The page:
The frameworks that formal architectures supply both enable and constrain certain types of design decisions and desired system qualities. Just like laws and cultural conventions, they embody the values and belief systems of people even though it may not always be obvious to the casual user or even to the original architects themselves.
Today the world is in the midst of laying down a communication and decision fabric that will connect trillions of people, objects, and intelligent machines into the most complex cyber-physical system that the world has ever imagined. The emerging Industrial Internet will connect systems that our lives depend on such as power systems, transportation systems, and healthcare networks.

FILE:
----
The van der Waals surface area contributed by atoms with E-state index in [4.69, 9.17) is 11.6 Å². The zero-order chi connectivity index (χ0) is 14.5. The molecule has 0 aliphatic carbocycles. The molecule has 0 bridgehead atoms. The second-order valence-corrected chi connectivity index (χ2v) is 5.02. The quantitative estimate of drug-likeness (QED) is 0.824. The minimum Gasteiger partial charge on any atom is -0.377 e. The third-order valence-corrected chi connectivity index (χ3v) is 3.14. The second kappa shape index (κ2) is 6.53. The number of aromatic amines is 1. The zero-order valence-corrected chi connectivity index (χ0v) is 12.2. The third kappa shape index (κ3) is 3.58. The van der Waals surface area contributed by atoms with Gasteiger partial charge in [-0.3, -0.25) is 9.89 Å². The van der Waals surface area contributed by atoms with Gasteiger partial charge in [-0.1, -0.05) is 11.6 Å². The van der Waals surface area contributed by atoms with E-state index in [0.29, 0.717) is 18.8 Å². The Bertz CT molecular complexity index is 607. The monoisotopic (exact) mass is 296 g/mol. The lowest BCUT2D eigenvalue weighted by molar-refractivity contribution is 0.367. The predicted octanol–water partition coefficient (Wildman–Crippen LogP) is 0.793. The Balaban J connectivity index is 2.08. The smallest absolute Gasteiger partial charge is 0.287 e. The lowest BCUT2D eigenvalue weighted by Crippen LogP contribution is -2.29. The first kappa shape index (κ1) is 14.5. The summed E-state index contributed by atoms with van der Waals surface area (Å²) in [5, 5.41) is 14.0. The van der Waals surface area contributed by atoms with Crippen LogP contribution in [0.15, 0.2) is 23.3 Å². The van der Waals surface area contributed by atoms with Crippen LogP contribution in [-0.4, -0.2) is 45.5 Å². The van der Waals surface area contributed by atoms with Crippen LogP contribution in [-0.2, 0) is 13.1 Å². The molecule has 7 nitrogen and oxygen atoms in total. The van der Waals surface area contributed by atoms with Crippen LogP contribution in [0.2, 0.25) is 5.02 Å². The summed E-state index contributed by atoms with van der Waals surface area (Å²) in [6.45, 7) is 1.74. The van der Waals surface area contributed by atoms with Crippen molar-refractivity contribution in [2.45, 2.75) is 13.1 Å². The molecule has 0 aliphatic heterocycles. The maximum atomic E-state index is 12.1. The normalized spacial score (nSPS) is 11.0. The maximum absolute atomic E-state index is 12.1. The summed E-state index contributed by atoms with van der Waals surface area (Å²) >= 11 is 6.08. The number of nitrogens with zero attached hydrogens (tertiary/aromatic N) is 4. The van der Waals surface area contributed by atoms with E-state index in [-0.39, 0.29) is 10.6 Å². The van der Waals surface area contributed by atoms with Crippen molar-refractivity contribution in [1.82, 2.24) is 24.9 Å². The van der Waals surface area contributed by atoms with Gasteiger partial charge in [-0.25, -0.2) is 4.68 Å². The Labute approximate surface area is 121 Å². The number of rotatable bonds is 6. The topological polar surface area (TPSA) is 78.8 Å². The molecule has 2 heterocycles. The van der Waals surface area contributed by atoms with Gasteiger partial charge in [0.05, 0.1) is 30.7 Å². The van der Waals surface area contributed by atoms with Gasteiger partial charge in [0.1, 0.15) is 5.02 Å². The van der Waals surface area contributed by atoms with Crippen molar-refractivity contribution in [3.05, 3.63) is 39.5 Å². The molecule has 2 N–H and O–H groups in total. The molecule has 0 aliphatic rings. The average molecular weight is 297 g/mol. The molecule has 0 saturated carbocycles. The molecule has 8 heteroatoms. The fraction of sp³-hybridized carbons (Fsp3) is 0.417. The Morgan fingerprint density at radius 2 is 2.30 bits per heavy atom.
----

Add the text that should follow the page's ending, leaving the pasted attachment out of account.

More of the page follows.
It has been proposed that globalization has made the world "flat," but is the next generation of network and business architectures now destined to make the world "shallow"? Lost in a seemingly endless fog of distractions and short-term weak connections, will the urge to be connected overwhelm our ability to remain cognitive and free individuals? Has "The Medium" changed the message again without our having knowingly approved? As machines increasingly evolve with stronger forms of artificial intelligence and cognitive computing, they will become more human-like. More importantly as we become a collection of networked beings, will we become more machine-like, twitching and tweeting an endless stream of bits, or will we achieve a higher level of awareness and sophistication? What is our destiny?
Clearly it is a matter of architecture. The systems of systems we are building now will alter how we later process critical information, choose to innovate, and interact with man and machine in the future. In this talk, I will examine the formation of the Industrial Internet Consortium and the Digital Manufacturing and Design Innovation Institute with this in mind and compare them with respect to their stakeholders, business models, and emerging architectures.